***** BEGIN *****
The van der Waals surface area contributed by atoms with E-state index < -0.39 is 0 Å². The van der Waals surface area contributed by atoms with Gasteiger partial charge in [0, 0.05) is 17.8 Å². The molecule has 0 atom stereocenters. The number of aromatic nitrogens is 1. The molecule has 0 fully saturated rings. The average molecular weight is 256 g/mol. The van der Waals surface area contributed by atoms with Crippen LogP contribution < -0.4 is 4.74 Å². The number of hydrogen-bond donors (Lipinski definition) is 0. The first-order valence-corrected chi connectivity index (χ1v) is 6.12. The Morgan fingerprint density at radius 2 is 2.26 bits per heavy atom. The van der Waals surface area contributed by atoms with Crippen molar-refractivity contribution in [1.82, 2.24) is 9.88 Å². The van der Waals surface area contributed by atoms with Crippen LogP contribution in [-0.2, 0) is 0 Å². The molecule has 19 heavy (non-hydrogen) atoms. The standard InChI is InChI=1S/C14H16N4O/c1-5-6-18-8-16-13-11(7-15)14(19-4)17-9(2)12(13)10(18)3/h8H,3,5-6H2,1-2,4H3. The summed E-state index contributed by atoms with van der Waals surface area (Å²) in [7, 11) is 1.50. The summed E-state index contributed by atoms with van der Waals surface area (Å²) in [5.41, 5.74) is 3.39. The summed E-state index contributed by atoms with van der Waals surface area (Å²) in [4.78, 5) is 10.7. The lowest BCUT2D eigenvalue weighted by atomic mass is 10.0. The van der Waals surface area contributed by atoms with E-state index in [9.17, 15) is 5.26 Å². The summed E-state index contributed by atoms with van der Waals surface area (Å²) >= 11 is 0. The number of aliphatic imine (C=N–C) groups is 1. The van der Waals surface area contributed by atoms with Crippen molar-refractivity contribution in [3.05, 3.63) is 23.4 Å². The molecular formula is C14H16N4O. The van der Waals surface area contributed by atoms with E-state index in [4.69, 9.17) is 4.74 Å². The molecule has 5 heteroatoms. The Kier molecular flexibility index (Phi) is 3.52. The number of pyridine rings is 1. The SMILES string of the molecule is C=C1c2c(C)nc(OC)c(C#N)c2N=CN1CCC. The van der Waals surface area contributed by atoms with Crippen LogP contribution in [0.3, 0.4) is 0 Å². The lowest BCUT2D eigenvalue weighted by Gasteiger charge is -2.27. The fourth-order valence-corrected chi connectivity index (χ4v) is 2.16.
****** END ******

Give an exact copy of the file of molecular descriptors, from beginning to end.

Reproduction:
The van der Waals surface area contributed by atoms with E-state index < -0.39 is 0 Å². The van der Waals surface area contributed by atoms with Gasteiger partial charge in [0, 0.05) is 17.8 Å². The molecule has 0 atom stereocenters. The number of aromatic nitrogens is 1. The molecule has 0 fully saturated rings. The average molecular weight is 256 g/mol. The van der Waals surface area contributed by atoms with Crippen LogP contribution < -0.4 is 4.74 Å². The number of hydrogen-bond donors (Lipinski definition) is 0. The first-order valence-corrected chi connectivity index (χ1v) is 6.12. The Morgan fingerprint density at radius 2 is 2.26 bits per heavy atom. The van der Waals surface area contributed by atoms with Crippen molar-refractivity contribution in [1.82, 2.24) is 9.88 Å². The van der Waals surface area contributed by atoms with Crippen LogP contribution in [-0.2, 0) is 0 Å². The molecule has 19 heavy (non-hydrogen) atoms. The standard InChI is InChI=1S/C14H16N4O/c1-5-6-18-8-16-13-11(7-15)14(19-4)17-9(2)12(13)10(18)3/h8H,3,5-6H2,1-2,4H3. The summed E-state index contributed by atoms with van der Waals surface area (Å²) in [7, 11) is 1.50. The summed E-state index contributed by atoms with van der Waals surface area (Å²) in [5.41, 5.74) is 3.39. The summed E-state index contributed by atoms with van der Waals surface area (Å²) in [4.78, 5) is 10.7. The lowest BCUT2D eigenvalue weighted by atomic mass is 10.0. The van der Waals surface area contributed by atoms with E-state index in [9.17, 15) is 5.26 Å². The summed E-state index contributed by atoms with van der Waals surface area (Å²) >= 11 is 0. The number of aliphatic imine (C=N–C) groups is 1. The van der Waals surface area contributed by atoms with Crippen molar-refractivity contribution in [3.05, 3.63) is 23.4 Å². The molecular formula is C14H16N4O. The van der Waals surface area contributed by atoms with E-state index in [4.69, 9.17) is 4.74 Å². The molecule has 5 heteroatoms. The Kier molecular flexibility index (Phi) is 3.52. The number of pyridine rings is 1. The SMILES string of the molecule is C=C1c2c(C)nc(OC)c(C#N)c2N=CN1CCC. The van der Waals surface area contributed by atoms with Crippen LogP contribution in [0.3, 0.4) is 0 Å². The lowest BCUT2D eigenvalue weighted by Gasteiger charge is -2.27. The fourth-order valence-corrected chi connectivity index (χ4v) is 2.16.